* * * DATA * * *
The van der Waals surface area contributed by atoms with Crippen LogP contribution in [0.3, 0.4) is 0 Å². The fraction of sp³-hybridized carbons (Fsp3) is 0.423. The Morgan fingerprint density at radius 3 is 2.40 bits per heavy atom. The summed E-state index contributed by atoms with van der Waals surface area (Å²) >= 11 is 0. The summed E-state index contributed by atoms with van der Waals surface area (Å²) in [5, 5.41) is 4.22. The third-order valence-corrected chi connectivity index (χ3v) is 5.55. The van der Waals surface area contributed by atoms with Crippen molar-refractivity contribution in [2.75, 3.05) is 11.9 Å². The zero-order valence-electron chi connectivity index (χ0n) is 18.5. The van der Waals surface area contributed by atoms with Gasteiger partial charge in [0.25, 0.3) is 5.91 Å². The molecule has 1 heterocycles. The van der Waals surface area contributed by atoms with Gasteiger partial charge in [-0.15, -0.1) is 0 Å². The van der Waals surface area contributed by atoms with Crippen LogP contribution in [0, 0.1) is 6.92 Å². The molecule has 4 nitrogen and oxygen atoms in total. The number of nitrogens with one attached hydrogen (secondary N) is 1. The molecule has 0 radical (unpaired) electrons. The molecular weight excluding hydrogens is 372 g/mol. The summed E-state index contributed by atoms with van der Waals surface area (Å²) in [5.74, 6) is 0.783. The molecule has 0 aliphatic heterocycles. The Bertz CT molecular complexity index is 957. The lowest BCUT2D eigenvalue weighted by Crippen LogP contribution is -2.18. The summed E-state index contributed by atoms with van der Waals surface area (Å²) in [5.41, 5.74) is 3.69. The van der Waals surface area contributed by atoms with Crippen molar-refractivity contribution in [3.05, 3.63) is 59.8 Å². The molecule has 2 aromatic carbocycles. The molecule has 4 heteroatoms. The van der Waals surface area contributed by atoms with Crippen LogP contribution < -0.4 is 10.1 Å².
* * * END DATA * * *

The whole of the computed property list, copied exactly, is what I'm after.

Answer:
The van der Waals surface area contributed by atoms with Crippen LogP contribution in [0.3, 0.4) is 0 Å². The fraction of sp³-hybridized carbons (Fsp3) is 0.423. The Morgan fingerprint density at radius 3 is 2.40 bits per heavy atom. The summed E-state index contributed by atoms with van der Waals surface area (Å²) >= 11 is 0. The summed E-state index contributed by atoms with van der Waals surface area (Å²) in [5, 5.41) is 4.22. The third-order valence-corrected chi connectivity index (χ3v) is 5.55. The van der Waals surface area contributed by atoms with Crippen molar-refractivity contribution in [2.75, 3.05) is 11.9 Å². The zero-order valence-electron chi connectivity index (χ0n) is 18.5. The van der Waals surface area contributed by atoms with Gasteiger partial charge in [0.25, 0.3) is 5.91 Å². The molecule has 1 heterocycles. The van der Waals surface area contributed by atoms with Gasteiger partial charge in [-0.15, -0.1) is 0 Å². The van der Waals surface area contributed by atoms with Crippen LogP contribution in [0, 0.1) is 6.92 Å². The molecule has 4 nitrogen and oxygen atoms in total. The number of nitrogens with one attached hydrogen (secondary N) is 1. The molecule has 0 radical (unpaired) electrons. The molecular weight excluding hydrogens is 372 g/mol. The summed E-state index contributed by atoms with van der Waals surface area (Å²) in [5.74, 6) is 0.783. The molecule has 0 aliphatic heterocycles. The Bertz CT molecular complexity index is 957. The lowest BCUT2D eigenvalue weighted by Crippen LogP contribution is -2.18. The summed E-state index contributed by atoms with van der Waals surface area (Å²) in [5.41, 5.74) is 3.69. The van der Waals surface area contributed by atoms with Crippen molar-refractivity contribution in [3.05, 3.63) is 59.8 Å². The molecule has 2 aromatic carbocycles. The molecule has 4 heteroatoms. The van der Waals surface area contributed by atoms with Crippen LogP contribution < -0.4 is 10.1 Å².